GAELIC GAMES

Pete McGrath emerges as an option to succeed Rory Gallagher as Donegal manager

McGrath won All-Irelands with Down in 1991 and 1994

Tom Comack

Reporter:

Tom Comack

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editorial@donegaldemocrat.com

Pete McGrath emerges as an option to succeed Rory Gallagher as Donegal manager

Former Down and Fermanagh manager, Pete McGrath

Down double All-Ireland winning manager, Pete McGrath, has not ruled himself out of being the next Donegal senior football team boss, following the shock resignation of Rory Gallagher.

A native of Fermanagh, Gallagher stepped down earlier this week, much to the surprise of Donegal officials.

He handed in his resignation on Monday night, nine days after Donegal’s All-Ireland Senior Championship qualifier defeat by Galway, in Markievicz Park, in Sligo.

McGrath, an All-Ireland winner with Down in 1991 and 1994, and until recently at the helm in Fermanagh, did not rule himself out of filling the vacancy left by the departure of Rory Gallagher when he spoke to the Donegal Democrat.

A former teacher at St Colman’s College in Newry, he stepped down from the Fermanagh job a number of weeks ago, and only weeks after being granted a new term by Fermanagh officials. His decision came after a number of senior county players questioned his reappointment.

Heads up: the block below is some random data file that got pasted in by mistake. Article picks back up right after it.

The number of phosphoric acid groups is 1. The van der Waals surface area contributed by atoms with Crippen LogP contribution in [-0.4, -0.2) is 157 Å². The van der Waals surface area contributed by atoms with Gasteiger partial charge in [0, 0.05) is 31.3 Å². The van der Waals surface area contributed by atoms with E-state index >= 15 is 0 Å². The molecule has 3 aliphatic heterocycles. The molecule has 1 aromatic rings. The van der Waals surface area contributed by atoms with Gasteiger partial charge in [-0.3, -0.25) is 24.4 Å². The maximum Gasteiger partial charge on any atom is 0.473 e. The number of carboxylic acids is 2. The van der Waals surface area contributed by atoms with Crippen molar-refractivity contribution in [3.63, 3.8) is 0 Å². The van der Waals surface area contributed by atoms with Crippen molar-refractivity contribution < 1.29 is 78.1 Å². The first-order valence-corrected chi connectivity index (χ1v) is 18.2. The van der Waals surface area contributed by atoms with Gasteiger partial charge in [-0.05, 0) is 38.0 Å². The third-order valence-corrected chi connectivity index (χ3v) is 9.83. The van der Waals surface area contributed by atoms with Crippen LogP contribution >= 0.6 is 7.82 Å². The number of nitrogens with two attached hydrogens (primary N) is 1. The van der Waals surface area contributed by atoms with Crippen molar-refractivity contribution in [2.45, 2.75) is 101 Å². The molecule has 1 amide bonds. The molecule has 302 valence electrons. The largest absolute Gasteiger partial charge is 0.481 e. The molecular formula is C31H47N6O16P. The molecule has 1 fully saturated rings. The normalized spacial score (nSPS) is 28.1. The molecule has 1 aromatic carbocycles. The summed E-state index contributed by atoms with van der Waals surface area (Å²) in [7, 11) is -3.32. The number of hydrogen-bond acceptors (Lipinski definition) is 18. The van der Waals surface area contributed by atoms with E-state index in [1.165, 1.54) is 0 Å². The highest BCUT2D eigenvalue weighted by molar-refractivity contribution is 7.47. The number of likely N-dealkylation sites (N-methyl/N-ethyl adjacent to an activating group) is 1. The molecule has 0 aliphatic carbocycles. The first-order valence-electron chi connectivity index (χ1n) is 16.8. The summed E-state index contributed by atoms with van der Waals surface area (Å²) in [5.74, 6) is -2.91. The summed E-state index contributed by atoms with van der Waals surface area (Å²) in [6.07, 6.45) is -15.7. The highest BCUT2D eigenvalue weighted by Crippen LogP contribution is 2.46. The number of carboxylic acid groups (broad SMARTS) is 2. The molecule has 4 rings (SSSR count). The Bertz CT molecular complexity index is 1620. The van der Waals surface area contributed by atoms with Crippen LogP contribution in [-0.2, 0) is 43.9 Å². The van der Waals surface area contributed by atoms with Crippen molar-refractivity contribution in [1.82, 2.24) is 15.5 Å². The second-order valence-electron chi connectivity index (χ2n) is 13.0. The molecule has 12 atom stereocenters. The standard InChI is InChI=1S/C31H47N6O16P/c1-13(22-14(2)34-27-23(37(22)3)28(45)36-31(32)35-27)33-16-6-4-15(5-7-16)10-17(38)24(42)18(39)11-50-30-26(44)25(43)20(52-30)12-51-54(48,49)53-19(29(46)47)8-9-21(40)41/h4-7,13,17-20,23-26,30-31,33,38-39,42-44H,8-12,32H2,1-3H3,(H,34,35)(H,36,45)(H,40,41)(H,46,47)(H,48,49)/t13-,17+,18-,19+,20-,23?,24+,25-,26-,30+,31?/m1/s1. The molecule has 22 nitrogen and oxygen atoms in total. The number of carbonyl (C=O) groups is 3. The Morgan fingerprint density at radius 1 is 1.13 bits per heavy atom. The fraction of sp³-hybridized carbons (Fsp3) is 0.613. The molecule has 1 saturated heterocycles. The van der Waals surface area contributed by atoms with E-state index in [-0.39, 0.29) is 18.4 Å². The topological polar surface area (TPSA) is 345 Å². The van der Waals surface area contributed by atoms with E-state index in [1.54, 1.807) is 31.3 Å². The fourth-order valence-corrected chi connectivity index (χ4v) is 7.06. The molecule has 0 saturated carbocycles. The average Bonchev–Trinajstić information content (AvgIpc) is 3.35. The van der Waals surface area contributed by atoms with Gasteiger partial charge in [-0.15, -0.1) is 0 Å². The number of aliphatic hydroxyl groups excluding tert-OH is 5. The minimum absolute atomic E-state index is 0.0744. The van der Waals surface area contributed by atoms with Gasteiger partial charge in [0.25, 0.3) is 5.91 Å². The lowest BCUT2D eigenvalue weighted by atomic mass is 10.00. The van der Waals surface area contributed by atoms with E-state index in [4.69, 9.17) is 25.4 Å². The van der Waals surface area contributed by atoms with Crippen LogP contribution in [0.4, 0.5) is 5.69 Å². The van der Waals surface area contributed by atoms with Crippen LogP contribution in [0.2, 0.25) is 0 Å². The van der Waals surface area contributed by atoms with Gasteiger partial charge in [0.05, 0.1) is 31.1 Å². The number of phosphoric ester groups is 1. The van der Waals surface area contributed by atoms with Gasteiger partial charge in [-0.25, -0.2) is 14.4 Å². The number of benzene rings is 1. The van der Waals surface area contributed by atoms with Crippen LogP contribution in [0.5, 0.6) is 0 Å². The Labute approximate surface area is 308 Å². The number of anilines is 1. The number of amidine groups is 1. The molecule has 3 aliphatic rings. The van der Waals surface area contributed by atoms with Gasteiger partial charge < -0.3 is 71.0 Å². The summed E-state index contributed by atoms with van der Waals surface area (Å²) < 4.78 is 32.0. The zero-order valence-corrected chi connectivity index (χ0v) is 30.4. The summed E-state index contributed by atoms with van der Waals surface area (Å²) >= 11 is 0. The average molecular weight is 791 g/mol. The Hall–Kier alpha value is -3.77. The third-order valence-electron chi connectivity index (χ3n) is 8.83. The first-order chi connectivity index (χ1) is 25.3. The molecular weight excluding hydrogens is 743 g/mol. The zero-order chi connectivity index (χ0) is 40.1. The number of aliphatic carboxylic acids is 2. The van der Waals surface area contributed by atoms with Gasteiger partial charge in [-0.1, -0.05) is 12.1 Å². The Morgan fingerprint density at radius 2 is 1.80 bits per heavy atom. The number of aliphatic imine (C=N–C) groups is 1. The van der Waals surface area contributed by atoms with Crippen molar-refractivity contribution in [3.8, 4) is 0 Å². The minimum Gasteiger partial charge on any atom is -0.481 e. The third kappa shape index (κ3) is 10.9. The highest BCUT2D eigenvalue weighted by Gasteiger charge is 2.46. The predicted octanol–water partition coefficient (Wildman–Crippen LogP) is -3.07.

“Obviously, the Fermanagh situation is still fresh. My name has been linked to a number of county jobs,” the former Down boss told the Democrat.

“But until I am contacted by officials from any county I will not consider a position. And it would take a contact from someone official to stimulate my interest in going for a job, and Donegal would be no different,” he added.

“I’m not sitting back thinking I would like to manage this county or that county, that is not the way I work.

“First of all if I was contacted by Donegal and they were interested in talking to me, I would first of all out of courtesy chat to them.

“It is only then I would consider a position, but there would have to be a lot of boxes ticked.

“Like in Donegal’s case, how feasible travel wise and would it be good for me and good for Donegal? All those things would have to be considered and weighed up,” he said.

Rory Gallagher informed Donegal officials on Monday evening that he was stepping down from the position.

He had come in for heavy criticism following a 15 point defeat to Galway, having earlier suffered a nine point defeat at the hands of Tyrone, in the Ulster semi-final.

Gallagher, who had just completed the first year of a new four year term granted at the end of last season, was also the victim of vicious personal abuse on social media.

However, in a statement issued through Donegal PRO Ed Byrne, Gallagher made it quite clear that those comments on social media played no part in his decision.

"I do not have Facebook or Twitter accounts,” Gallagher’s statement said.

“I have no interest in social media whatsoever. It has no impact on my life or my decision to step away from the senior team.”

County chairman, Sean Dunnion, paid tribute to Rory and thanked him for his commitment to Donegal over the last seven years.

And he insisted that Rory Gallagher walked away owing Donegal GAA nothing.